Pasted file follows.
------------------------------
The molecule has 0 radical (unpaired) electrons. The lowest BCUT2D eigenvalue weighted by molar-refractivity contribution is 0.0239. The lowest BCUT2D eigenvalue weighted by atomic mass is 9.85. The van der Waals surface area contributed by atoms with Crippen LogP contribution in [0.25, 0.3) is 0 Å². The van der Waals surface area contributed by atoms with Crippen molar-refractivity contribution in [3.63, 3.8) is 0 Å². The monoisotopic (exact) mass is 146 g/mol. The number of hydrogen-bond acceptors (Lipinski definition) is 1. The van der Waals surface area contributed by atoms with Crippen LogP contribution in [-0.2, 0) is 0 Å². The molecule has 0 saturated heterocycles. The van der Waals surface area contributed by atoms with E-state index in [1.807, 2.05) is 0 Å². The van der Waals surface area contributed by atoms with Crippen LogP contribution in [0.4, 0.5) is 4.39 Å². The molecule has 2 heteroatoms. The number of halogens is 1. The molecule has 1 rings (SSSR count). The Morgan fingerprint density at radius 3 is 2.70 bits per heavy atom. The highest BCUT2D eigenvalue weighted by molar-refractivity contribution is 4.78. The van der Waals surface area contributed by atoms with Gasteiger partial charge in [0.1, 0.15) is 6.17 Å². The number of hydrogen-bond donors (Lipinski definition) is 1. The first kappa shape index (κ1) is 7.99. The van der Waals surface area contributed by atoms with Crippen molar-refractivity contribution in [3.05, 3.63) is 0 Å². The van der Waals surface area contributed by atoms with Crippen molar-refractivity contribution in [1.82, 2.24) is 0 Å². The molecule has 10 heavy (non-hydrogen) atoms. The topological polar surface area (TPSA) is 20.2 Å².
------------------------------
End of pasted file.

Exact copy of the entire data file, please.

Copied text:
The molecule has 0 radical (unpaired) electrons. The lowest BCUT2D eigenvalue weighted by molar-refractivity contribution is 0.0239. The lowest BCUT2D eigenvalue weighted by atomic mass is 9.85. The van der Waals surface area contributed by atoms with Crippen LogP contribution in [0.25, 0.3) is 0 Å². The van der Waals surface area contributed by atoms with Crippen molar-refractivity contribution in [3.63, 3.8) is 0 Å². The monoisotopic (exact) mass is 146 g/mol. The number of hydrogen-bond acceptors (Lipinski definition) is 1. The van der Waals surface area contributed by atoms with Crippen LogP contribution in [-0.2, 0) is 0 Å². The molecule has 0 saturated heterocycles. The van der Waals surface area contributed by atoms with E-state index in [1.807, 2.05) is 0 Å². The van der Waals surface area contributed by atoms with Crippen LogP contribution in [0.4, 0.5) is 4.39 Å². The molecule has 2 heteroatoms. The number of halogens is 1. The molecule has 1 rings (SSSR count). The Morgan fingerprint density at radius 3 is 2.70 bits per heavy atom. The highest BCUT2D eigenvalue weighted by molar-refractivity contribution is 4.78. The van der Waals surface area contributed by atoms with Gasteiger partial charge in [0.1, 0.15) is 6.17 Å². The number of hydrogen-bond donors (Lipinski definition) is 1. The first kappa shape index (κ1) is 7.99. The van der Waals surface area contributed by atoms with Crippen molar-refractivity contribution in [3.05, 3.63) is 0 Å². The van der Waals surface area contributed by atoms with Crippen molar-refractivity contribution in [1.82, 2.24) is 0 Å². The molecule has 10 heavy (non-hydrogen) atoms. The topological polar surface area (TPSA) is 20.2 Å².